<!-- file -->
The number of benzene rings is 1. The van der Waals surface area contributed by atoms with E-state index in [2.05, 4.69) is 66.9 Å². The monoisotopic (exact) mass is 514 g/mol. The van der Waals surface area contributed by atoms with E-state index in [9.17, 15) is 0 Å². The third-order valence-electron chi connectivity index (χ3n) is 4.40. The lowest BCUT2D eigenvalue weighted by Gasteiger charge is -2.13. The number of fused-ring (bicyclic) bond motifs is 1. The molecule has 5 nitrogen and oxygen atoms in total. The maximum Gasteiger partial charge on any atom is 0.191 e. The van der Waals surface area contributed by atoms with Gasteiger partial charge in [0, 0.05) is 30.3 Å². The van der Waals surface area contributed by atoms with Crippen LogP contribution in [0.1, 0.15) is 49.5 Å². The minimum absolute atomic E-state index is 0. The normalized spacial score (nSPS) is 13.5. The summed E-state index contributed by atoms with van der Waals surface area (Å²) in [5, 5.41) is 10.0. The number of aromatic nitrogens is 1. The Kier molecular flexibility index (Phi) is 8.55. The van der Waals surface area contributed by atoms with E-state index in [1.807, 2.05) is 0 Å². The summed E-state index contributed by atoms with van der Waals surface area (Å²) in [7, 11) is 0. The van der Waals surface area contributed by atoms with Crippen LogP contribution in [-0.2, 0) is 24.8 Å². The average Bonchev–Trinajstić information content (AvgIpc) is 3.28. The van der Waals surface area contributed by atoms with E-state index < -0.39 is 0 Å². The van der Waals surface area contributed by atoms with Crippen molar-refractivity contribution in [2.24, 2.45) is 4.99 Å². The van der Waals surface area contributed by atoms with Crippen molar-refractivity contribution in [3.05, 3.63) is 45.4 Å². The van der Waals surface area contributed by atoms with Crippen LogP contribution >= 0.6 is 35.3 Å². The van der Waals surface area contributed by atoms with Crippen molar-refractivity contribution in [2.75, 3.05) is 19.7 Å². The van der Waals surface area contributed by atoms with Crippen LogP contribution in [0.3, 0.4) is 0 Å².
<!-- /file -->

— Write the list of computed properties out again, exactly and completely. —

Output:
The number of benzene rings is 1. The van der Waals surface area contributed by atoms with E-state index in [2.05, 4.69) is 66.9 Å². The monoisotopic (exact) mass is 514 g/mol. The van der Waals surface area contributed by atoms with E-state index in [9.17, 15) is 0 Å². The third-order valence-electron chi connectivity index (χ3n) is 4.40. The lowest BCUT2D eigenvalue weighted by Gasteiger charge is -2.13. The number of fused-ring (bicyclic) bond motifs is 1. The molecule has 5 nitrogen and oxygen atoms in total. The maximum Gasteiger partial charge on any atom is 0.191 e. The van der Waals surface area contributed by atoms with Gasteiger partial charge in [0, 0.05) is 30.3 Å². The van der Waals surface area contributed by atoms with Crippen LogP contribution in [0.1, 0.15) is 49.5 Å². The minimum absolute atomic E-state index is 0. The normalized spacial score (nSPS) is 13.5. The summed E-state index contributed by atoms with van der Waals surface area (Å²) in [5, 5.41) is 10.0. The number of aromatic nitrogens is 1. The Kier molecular flexibility index (Phi) is 8.55. The van der Waals surface area contributed by atoms with E-state index in [1.807, 2.05) is 0 Å². The summed E-state index contributed by atoms with van der Waals surface area (Å²) in [7, 11) is 0. The van der Waals surface area contributed by atoms with Crippen LogP contribution in [-0.2, 0) is 24.8 Å². The average Bonchev–Trinajstić information content (AvgIpc) is 3.28. The van der Waals surface area contributed by atoms with E-state index < -0.39 is 0 Å². The van der Waals surface area contributed by atoms with Crippen molar-refractivity contribution in [2.24, 2.45) is 4.99 Å². The van der Waals surface area contributed by atoms with Crippen molar-refractivity contribution in [3.05, 3.63) is 45.4 Å². The van der Waals surface area contributed by atoms with Crippen LogP contribution >= 0.6 is 35.3 Å². The van der Waals surface area contributed by atoms with Crippen molar-refractivity contribution in [2.75, 3.05) is 19.7 Å². The van der Waals surface area contributed by atoms with Crippen LogP contribution in [0.3, 0.4) is 0 Å².